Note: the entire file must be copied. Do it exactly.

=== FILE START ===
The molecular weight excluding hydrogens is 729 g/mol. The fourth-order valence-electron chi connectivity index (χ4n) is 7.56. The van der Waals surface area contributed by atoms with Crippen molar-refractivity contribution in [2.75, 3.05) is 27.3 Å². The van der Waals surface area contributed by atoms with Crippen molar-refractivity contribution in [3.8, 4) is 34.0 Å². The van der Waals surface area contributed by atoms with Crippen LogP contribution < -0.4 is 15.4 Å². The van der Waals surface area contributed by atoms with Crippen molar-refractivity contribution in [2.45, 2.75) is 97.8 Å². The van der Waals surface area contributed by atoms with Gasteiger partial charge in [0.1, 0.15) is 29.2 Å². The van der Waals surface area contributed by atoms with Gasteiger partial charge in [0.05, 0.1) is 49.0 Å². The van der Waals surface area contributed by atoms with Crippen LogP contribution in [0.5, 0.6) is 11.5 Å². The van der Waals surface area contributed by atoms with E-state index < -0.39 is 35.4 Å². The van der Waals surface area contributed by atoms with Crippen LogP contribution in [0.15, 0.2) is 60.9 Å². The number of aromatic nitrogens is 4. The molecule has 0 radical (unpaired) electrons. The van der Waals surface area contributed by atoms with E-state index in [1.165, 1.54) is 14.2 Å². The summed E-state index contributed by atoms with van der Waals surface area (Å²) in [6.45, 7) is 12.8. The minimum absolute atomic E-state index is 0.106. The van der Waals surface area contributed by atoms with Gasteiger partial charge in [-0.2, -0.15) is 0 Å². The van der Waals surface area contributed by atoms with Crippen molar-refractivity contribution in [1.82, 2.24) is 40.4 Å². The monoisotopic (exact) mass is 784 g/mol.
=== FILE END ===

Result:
The molecular weight excluding hydrogens is 729 g/mol. The fourth-order valence-electron chi connectivity index (χ4n) is 7.56. The van der Waals surface area contributed by atoms with Crippen molar-refractivity contribution in [2.75, 3.05) is 27.3 Å². The van der Waals surface area contributed by atoms with Crippen molar-refractivity contribution in [3.8, 4) is 34.0 Å². The van der Waals surface area contributed by atoms with Crippen LogP contribution < -0.4 is 15.4 Å². The van der Waals surface area contributed by atoms with Crippen molar-refractivity contribution in [2.45, 2.75) is 97.8 Å². The van der Waals surface area contributed by atoms with Gasteiger partial charge in [0.1, 0.15) is 29.2 Å². The van der Waals surface area contributed by atoms with Gasteiger partial charge in [0.05, 0.1) is 49.0 Å². The van der Waals surface area contributed by atoms with Crippen LogP contribution in [0.5, 0.6) is 11.5 Å². The van der Waals surface area contributed by atoms with E-state index < -0.39 is 35.4 Å². The van der Waals surface area contributed by atoms with Crippen LogP contribution in [0.15, 0.2) is 60.9 Å². The number of aromatic nitrogens is 4. The molecule has 0 radical (unpaired) electrons. The van der Waals surface area contributed by atoms with E-state index in [1.165, 1.54) is 14.2 Å². The summed E-state index contributed by atoms with van der Waals surface area (Å²) in [6.45, 7) is 12.8. The minimum absolute atomic E-state index is 0.106. The van der Waals surface area contributed by atoms with Gasteiger partial charge in [-0.2, -0.15) is 0 Å². The van der Waals surface area contributed by atoms with Crippen molar-refractivity contribution in [1.82, 2.24) is 40.4 Å². The monoisotopic (exact) mass is 784 g/mol.